Get ready for part one of a four part, two-week, all-out truck camper mod-a-thon of epic proportions.
Welcome to the first of four contest entry articles from the 2012 Top Mod Showdown Contest. The first three installments include a runner-up $25 fuel card prize announcement. For the fourth installment, we will announce the winner of the $100 Fuel Card Prize.
The next two weeks will truly be a dream come true for all those truck camper modification craving readers who relentlessly pester us every year for more mods. We’re going to give you mods, mods, and more mods until you ask us for mercy. You’ll be practically begging for a simple truck camping lifestyle story when we’re done. I can hear it now, “Please Gordon and Angela, not another amazing mod. We can’t take it anymore!”
Runner-Up Winner #1: Kerry Stark, Pennsylvania
2009 Chevy Silverado 3500 dually
2010 Arctic Fox 1140
“This is a modification that I made to my Arctic Fox conventional dinette set-up. I didn’t want to lose the full table function, but I wanted the dinette arrangement to be more universal and comfortable. I removed the main big table and made two smaller tables that would match together. One piece uses the factory wall mount bracket and the other piece uses a floor pedestal mount that I added. By using both together, I don’t give up anything that was stock original.
I also have the capability of using just a small wall table for two, and that gives us some unobstructed seating at the aisle areas of the truck camper. If I drop down the small table, I can make a U-shaped couch set up with no table(s) to interfere. If I have the U-shaped couch set up, I can then use the optional second piece of table on a pedestal mount to still have use of a table while leaving the U-shaped couch in place.
I did have to contact the company that makes Northwood’s cushions and had them assist me in locating new material and make the extra cushions that I needed. I was able to closely match the factory table formica and the new tables were laminated over new plywood. I purchased the pedestal mount online from an RV supplier.
After posting pictures of this modification on some other RV sites, several others have used the idea to convert their dinettes also.” – Kerry Stark
2012 Top Mod Contest Entries Part 1
Tom and Joyce Wilson, North Carolina
2011 Ford F250
2003 Lance 815
“We have a Lance 815 and we needed extra outside storage space for drinks, fishing rods, wet shoes, etc. I made a storage box that attaches to the bottom of the camper. It is light weight at less than forty pounds empty. The storage space provides a 13” x 13” x 82” compartment that I use all the time.” – Tom and Joyce Wilson
Sally Stomberg and George Brown, Washington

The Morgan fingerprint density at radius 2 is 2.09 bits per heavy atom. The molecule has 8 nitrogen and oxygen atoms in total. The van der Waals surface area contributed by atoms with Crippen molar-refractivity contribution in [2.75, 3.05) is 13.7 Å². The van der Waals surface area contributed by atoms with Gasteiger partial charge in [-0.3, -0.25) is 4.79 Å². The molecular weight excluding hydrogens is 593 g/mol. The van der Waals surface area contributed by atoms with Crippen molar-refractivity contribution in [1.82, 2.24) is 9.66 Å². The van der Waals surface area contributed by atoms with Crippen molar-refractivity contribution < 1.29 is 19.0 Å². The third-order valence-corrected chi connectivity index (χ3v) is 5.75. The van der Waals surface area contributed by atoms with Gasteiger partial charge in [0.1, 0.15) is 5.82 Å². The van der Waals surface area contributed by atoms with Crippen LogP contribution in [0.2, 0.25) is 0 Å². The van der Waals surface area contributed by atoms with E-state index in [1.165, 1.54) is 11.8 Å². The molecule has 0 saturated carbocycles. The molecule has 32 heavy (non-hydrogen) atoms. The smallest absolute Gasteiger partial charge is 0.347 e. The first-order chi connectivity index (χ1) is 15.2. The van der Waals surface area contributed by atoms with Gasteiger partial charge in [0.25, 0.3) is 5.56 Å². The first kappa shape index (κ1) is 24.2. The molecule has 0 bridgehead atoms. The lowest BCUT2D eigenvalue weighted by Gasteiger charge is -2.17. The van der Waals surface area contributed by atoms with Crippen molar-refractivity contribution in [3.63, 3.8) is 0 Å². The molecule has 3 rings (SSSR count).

2006 Ford F-550 DRW
2006 Lance 1191
“I have come to the conclusion that someone who doesn’t cook in a truck camper designed the galley in our Lance 1191. There is practically no usable counter space unless the stove cover is down or the sink lid is on. But you can’t use the stove if the cover is on!
I did some research to see what other campers were doing to solve this issue because I know we aren’t the only ones looking for more counter space. We considered the flip-up countertop extension from Camping World but that was not usable nor large enough for what we wanted. I wasn’t able to find any other ready-to-go extensions either, so we decided to design our own.
After reviewing our options, we decided on locating the new countertop just below the closet that is between the refrigerator and galley. We had about 19″ of width to use. What to use for a countertop was our next decision. Do we build our own out of laminate and plywood or purchase a ready made cutting board close to the size we wanted? A cutting board would do the trick. I found a nice 18″ x 24″ cutting board at Bed Bath & Beyond. George trimmed the back edge off to remove where the corners were rounded and then gave the board a coat of cutting board oil.
I researched many types of brackets and settled on a Sugatsune polished stainless bracket from Woodworkers Hardware. Note to self: re-read the unit of measure before ordering. Much to my chagrin, when my package arrived it only had one bracket in the box. It was a nice looking shiny sturdy bracket, but there was just one of them. We needed two. I had looked at so many brackets and most came in pairs. When I placed my order, I assumed it was for a pair, especially at almost $40 plus shipping. So back to the computer I went to order another bracket. And of course I had to pay for more shipping costs that would have been covered on my first order. Drats!
The flip-up extension cost us $130 for the brackets and cutting board, definitely more than we wanted to spend. It could have been done for much less money by using non-stainless brackets. However, not only do we have nice form, we also have great function. The flip-up extension is definitely what this galley needed.
Extension in the down position sticks out 1 and 7/8″ from the wall and the bracket is friction held in place during travel so it doesn’t bounce around. Now this is usable food prep space! We still have plenty of room to move around the extension and get to the refrigerator. Having the extra space to work with has been much more pleasurable.” – Sally Stomberg and George Brown